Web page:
ELI 3.0 (2003-2019): Subsequent ELI Presidents, closely collaborating with their boards of directors, confirmed ELI’s unique roles while each distinctively making their own extraordinary contributions to ELI’s capacity. Leslie Carothers had served on the ELI Board (1989-2003), and a national search under ELI Board Chair Donald W. Stever tapped her to become President of ELI (2003-2011). She sustained ELI’s research and publication programs, drawing on deep experience as a corporate vice-president for environment at United Technologies, as leader of U.S. EPA in New England, Connecticut’s Environment Commissioner, and an adjunct lecturer at Yale’s School of Forestry & Environment. Today, Carothers’ confidence in ELI is strong. She is the first donor of ELI whose contributions exceed the $1 million giving level. John Cruden (2011-2015), whom David Sive had early on encouraged to build a career in this new field, brought his deep experience in the Justice Department to forge alliances with the American College of Environmental Lawyers, expanding ELI’s outreach to embrace all the nation’s seasoned environmental law experts. His leadership of ELI was recognized nationally as a high professional endorsement of ELI’s work. Scott Fulton (2015-present), as ELI’s fifth full-time President, has consolidated ELI’s research, enhanced ELI’s income, and expanded the Institute’s outreach. With his career experience at U.S. EPA, Fulton advanced ELI’s collaboration with the United Nations to promote the “environmental rule of law,” and with IUCN to expand ELI’s judicial education endeavors. Fulton pioneered ELI’s international cooperation on environmental law with China, and built new capacity-building programs for governmental environmental compliance and enforcement programs. Fulton, with able support from ELI’s Board, has ensured that ELI is on a sound financial footing in its 50th year.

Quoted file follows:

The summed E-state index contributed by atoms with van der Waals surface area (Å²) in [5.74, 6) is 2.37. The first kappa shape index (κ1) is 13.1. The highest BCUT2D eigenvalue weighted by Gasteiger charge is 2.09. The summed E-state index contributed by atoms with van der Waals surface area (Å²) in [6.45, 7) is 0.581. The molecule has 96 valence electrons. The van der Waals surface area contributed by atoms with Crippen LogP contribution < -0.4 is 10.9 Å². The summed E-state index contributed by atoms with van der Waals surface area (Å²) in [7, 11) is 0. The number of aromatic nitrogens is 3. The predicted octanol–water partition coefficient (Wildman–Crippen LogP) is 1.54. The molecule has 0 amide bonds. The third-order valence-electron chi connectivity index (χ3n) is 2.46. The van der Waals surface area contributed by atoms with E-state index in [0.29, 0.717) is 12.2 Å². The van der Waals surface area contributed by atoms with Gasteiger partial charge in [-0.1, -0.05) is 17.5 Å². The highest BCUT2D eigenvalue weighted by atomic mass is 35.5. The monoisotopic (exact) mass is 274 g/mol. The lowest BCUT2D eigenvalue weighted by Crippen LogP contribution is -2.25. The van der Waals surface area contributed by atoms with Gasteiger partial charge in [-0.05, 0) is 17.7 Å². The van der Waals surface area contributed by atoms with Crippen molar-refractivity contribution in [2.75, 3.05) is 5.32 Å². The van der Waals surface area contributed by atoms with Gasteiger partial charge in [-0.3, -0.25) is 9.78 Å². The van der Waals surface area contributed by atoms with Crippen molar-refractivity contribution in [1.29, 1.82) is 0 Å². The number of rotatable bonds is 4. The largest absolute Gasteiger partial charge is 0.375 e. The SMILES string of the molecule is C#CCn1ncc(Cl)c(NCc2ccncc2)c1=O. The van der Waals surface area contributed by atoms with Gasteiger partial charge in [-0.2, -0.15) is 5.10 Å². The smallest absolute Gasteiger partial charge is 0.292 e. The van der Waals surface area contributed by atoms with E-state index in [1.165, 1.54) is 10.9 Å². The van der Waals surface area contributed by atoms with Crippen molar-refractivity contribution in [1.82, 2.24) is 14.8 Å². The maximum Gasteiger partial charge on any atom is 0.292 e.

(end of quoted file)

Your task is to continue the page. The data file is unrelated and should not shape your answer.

ELI 4.0 (the next 50 years): ELI has made enormous professional contributions to environmental law, for local and state governments, federal agencies, and international agencies. ELI’s engagement with law firms, with executive branch agencies, and with the courts is matched by its distinctive collaborations alike with the sustainable development offices of companies and with leading environmental NGOs. ELI has never been stronger! But as sea levels rise, climate disruptions recur, the 6th Great Extinction hollows out biodiversity, chemicals permeate the food chain, and Artificial Intelligence yields new technologies to deploy, ELI’s Strategic Vision for 2021, “Making Law Work for People, Places, and the Planet,” is being overtaken by events.
Governance and the environmental rule of law are critical to our economic, ecologic, and cultural well-being, more so today than in 1969. Then, Earth held 3.6 billion of us, and now we are 7.7 billion people. All Earth’s communities need to adopt and share comparable environmental rules of the road. ELI has proven the value of its expert and nonpartisan, independent expertise in shaping the principles and practices of environmental law, at home and globally. I am grateful to ELI and each of its Presidents, and Benjamin F. Wilson, ELI’s current Board Chair and former chairs and board members and staff. It is a privilege to work with ELI.
These recollections just surf the surface of ELI’s first 50 years. For instance, ELI’s annual awards chronicle a host of tremendous career contributions to environmental law. Several hundred stories remain to be told, about all the tremendous contributions that environmental law professionals have made through ELI. This anniversary reminds all of us to tell these stories. As it has in the past, ELI will reinvent its programs to serve its mission to sustain the environmental rule of law. The blueprint for ELI’s next decades and the stories about ELI 4.0 await.